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BRCA1 Breast Cancer Gene Plays Protective Role Against Development of Metabolic Disease

Woman with BRCA1 Breast Cancer GeneBRCA1 is a gene normally expressed in the cells of breast and other tissue that helps repair damaged DNA or destroy cells if DNA cannot be repaired. BRCA1 mutations increase the risk of breast and ovarian cancers in women. Now a new study from researchers at the University of Maryland School of Public Health as published in the Journal of Lipid Research finds that the gene plays a critical role in the normal metabolic function of skeletal muscle.

Researchers led by Dr. Espen Spangenburg, associate professor of kinesiology, have identified that the BRCA1 protein is expressed in the skeletal muscle of humans. Additionally, the BRCA1 gene plays a key role in fat storage, insulin response, and mitochondrial function in skeletal muscle cells. Because of the normal function of the gene, BRCA1 mutations may increase the risk of metabolic diseases.

Explains Dr. Spangenburg:

“Our findings suggest that certain mutations in the BRCA1 gene may put people at increased risk for metabolic diseases like obesity and type 2 diabetes. Without BRCA1, muscle cells store excess fat and start to look diabetic. We believe that the significance of the BRCA1 gene goes well beyond breast cancer risk.”

The researchers of the present study are the first to find evidence that the BRCA1 protein exists in human skeletal muscle since the discovery of BRCA1 in 1994. The researchers additionally found that the protein produced by the BRCA 1 gene binds with a protein known to play an important role in the metabolism of fat in muscle cells, the Acetyl-CoA carboxylase or ACC. After exercise, the BRCA 1 protein binds to and deactivates ACC, encouraging the utilization of fatty acids by the muscle.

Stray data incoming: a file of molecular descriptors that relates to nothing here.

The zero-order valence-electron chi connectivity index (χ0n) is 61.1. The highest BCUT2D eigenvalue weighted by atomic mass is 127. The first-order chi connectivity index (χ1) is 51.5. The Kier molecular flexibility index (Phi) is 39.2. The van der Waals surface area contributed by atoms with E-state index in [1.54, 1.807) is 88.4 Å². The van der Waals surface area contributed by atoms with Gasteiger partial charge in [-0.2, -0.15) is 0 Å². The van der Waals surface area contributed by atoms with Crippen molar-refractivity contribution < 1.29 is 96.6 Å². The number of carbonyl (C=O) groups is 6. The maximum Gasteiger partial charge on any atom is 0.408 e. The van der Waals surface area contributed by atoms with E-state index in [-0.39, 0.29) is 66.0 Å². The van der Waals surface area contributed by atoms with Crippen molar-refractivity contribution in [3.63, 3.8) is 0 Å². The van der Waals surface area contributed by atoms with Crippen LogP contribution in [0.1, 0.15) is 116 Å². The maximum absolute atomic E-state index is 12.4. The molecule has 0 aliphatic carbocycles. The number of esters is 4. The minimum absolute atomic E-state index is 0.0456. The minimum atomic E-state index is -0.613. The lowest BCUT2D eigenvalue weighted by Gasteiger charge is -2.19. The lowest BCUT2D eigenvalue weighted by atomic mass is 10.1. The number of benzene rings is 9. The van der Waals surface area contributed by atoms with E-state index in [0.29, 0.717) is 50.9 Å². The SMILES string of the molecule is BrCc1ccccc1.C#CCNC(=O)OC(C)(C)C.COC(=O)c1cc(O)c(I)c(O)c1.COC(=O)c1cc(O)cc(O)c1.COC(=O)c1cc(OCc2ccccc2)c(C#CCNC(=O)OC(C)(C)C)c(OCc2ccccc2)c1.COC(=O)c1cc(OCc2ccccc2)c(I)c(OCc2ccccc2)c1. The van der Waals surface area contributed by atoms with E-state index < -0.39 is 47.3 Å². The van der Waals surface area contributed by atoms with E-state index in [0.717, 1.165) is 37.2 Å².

More importantly, mutations in the BRCA1 gene resulted in increased lipid storage, decreased insulin signaling, reduced mitochondrial function, and increased oxidative stress, all of which are risk factors for metabolic diseases such as obesity, type 2 diabetes, and cardiovascular disease.

Concludes Dr. Spangenburg, “Our findings make it clear that BRCA1 plays a protective role against the development of metabolic disease. This gene needs to be there, and should be considered a target to consider in the treatment of type 2 diabetes and/or obesity.”

References

BRCA 1 Breast Cancer Gene Plays a Protective Role Against the Development of Metabolic Disease: http://www.medicalnewstoday.com/releases/273971.php
BRCA1 Is a Novel Regulator of Metabolic Function in Skeletal Muscle: http://www.jlr.org/content/early/2014/02/24/jlr.M043851.abstract

Image Credits

Woman with BRCA1 Breast Cancer Gene: http://www.freeimages.com/photo/1404437

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